“I never did heroin before,” said Billy. “But I guess now is a good time to start.”

As Billy snorted the tiny piles, Mike began to feel the effects of his last departure. He could feel the overwhelming rush of a slow-moving justice as the heroin took over his body.

“Don’t worry,” assured Mike to soothe Billy’s unknowing concern for the drug.
“It’s just like slipping into your own soft cocoon. You’ll be fine in no time at all.”

Mike began to feel the shift and the absence of internal gravity. His body was suspended and his mind drifted elsewhere . His eyes closed halfway and his jaw hung open. In an instant, the cocaine demons were silenced by the ambassadors of a new euphoria. This was a gift sent by the dope gods, and as he slumped forward, Mike sat there as if the rest of the entire world was nothing more than unobjectionable.

Mike mumbled to his long time friend, “You can’t stay here too much longer Billy.”

He said, “I’m sorry man,” in a slow drawn out voice. “But I can’t have you here.”
Then Mike slipped into a different atmosphere. As his mind turned inward, Mike felt himself vanish into the warm seclusion of an unthinkable high. His mind, spirit, and body moved like the constantly changing and swelling shapes inside the water of his red and gold-lava lamp. His eyes eventually closed.

Now it was Billy’s turn to drift away.
“I think I feel better,” Billy said and the two nodded off.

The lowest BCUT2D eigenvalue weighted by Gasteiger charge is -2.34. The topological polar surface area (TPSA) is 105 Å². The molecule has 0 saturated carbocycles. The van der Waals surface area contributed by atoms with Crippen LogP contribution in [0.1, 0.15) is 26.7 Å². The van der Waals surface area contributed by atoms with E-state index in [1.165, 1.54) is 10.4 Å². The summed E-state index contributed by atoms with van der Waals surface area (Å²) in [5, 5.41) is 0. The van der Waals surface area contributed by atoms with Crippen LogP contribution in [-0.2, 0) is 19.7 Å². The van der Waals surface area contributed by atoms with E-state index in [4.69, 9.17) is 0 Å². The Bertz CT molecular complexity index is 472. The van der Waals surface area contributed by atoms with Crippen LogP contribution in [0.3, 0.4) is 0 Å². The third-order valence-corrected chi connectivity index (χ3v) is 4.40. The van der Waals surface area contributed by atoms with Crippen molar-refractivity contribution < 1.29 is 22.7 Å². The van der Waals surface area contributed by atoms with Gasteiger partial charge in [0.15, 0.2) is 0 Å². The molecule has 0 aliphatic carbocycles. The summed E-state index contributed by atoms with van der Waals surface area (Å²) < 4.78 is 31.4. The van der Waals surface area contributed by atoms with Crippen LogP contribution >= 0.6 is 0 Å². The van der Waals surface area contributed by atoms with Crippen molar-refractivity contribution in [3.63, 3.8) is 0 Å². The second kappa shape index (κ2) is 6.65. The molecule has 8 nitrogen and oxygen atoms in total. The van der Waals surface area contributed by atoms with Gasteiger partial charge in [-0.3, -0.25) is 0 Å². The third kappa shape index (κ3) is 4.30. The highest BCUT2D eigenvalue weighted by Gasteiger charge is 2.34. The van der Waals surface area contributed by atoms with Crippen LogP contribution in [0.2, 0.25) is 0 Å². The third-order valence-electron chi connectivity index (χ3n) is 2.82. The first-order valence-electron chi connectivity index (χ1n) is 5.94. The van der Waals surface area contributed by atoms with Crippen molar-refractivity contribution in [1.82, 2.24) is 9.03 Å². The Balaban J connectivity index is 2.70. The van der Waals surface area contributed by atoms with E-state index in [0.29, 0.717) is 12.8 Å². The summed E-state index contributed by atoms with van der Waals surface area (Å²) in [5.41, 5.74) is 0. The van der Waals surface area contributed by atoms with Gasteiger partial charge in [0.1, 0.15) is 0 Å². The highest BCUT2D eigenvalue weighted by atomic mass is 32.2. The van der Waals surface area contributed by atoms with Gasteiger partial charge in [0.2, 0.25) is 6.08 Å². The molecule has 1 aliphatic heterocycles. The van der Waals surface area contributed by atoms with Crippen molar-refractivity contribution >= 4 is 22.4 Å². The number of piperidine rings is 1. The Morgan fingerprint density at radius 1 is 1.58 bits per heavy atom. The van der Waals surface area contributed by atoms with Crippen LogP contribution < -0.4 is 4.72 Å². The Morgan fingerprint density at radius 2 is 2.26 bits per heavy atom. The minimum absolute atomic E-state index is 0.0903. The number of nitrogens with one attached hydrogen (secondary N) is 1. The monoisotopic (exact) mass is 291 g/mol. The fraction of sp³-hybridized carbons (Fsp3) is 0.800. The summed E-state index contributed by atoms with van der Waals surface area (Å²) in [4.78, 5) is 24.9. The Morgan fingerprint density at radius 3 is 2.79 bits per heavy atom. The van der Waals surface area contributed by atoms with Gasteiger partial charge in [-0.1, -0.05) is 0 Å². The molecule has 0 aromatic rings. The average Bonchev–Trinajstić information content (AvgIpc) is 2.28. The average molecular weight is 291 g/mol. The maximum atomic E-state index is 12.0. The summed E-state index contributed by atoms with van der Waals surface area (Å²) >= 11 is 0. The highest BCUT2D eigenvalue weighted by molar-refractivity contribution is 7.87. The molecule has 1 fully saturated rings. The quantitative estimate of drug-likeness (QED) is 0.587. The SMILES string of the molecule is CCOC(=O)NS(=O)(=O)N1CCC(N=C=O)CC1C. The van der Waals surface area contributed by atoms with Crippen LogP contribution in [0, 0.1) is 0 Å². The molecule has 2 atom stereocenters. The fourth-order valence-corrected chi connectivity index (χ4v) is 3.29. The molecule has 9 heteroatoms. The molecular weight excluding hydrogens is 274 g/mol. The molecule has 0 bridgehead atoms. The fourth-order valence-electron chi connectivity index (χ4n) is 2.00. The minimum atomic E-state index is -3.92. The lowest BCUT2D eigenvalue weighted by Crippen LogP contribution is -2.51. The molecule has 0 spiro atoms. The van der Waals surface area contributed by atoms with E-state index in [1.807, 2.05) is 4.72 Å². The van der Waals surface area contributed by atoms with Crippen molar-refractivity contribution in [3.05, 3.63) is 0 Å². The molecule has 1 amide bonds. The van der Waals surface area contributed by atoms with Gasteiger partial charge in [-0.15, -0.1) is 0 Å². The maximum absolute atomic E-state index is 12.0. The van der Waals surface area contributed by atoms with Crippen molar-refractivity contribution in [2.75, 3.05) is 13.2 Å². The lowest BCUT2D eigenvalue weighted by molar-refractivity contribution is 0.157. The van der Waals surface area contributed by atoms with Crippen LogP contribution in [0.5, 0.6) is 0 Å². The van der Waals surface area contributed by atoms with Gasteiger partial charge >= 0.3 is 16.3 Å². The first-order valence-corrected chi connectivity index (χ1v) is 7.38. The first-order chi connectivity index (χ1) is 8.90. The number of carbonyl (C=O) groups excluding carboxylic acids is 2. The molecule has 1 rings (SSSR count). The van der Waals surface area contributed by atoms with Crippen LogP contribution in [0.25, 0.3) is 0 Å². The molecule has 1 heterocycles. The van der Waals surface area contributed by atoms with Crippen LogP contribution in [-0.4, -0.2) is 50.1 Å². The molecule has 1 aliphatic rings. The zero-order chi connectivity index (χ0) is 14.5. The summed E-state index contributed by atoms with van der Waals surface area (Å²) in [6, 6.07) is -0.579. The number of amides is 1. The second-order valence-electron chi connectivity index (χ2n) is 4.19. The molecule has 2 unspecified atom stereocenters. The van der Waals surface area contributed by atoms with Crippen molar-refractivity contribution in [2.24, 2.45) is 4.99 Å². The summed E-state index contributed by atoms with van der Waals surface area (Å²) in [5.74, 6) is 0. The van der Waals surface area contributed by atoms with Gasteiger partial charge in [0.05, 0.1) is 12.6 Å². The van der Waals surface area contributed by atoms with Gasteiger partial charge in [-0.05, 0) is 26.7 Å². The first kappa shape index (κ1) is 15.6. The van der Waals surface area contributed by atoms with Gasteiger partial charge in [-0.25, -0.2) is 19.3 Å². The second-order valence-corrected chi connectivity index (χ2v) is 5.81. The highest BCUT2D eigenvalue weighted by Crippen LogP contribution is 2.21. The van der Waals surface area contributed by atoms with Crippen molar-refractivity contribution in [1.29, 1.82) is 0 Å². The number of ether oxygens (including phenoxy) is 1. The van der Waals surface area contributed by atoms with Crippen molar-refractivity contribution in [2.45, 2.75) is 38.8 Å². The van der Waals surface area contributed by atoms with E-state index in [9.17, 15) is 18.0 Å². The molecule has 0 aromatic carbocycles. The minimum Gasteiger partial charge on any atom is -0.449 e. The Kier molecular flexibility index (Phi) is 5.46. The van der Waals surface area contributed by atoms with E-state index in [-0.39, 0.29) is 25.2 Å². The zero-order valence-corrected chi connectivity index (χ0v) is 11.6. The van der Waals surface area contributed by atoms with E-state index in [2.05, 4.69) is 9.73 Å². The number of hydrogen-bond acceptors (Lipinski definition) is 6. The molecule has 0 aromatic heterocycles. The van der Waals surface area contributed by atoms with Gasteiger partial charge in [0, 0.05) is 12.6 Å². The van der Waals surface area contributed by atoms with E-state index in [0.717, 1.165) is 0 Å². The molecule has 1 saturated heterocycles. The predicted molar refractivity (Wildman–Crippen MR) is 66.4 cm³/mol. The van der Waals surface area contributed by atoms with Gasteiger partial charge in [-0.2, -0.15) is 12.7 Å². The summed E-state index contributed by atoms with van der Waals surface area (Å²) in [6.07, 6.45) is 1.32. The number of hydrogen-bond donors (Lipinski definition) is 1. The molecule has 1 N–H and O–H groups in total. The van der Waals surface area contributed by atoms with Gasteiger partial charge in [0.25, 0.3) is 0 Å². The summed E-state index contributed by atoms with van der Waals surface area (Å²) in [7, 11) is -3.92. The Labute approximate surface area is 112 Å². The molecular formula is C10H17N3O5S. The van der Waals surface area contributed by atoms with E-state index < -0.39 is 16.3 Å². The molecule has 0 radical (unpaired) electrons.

An hour passed . . .

Suddenly, a loud burst shot through the basement door to break the silence. Light flared through the room and Mike could hardly open his eyes. He was too far gone to move away from the shouting officers as they crashed through the apartment with their guns drawn.
By the time the police arrived, Billy was laying naked on the tiled floor of Mike’s bathroom. His brown eyes were fixed and dilated and his bluish skin lost the color of its life. Billy was curled in a fetal position. His piss-soaked pants and t-shirt were crumpled up in a ball beside the constantly running toilet. There was blood around the drain in the shower stall. There was blood on the floor, and blood in the sink.

The police searched and found Mike’s stash but he was too far gone to respond to the constant barrage of questions about Billy or the what had happened on Front Street.

Outside, the normally quiet street was lit up from swirling lights that flashed from the top of police cars. The sound of an ambulance siren echoed as it took Billy away and families from the neighboring homes stood out on the sidewalk while dressed in their coats, slippers, and pajamas, just to watch as Mike’s parents saw their only son taken into  police custody.

I love it when parents talk about today’s drug culture as if it would never happen in their home or community. I love it when kids talk as if they know everything and they’re not afraid. I love when they think it will never happen to them and that they’ll never get caught. I also love the look on their faces when the cage door shuts and they find out they were wrong!

There is no common face when it comes to addiction and there are no common areas where it lives and breathes. There is only a common problem. Wouldn’t it be best if we organize our strategies and worked together to fight back against tragedies like this?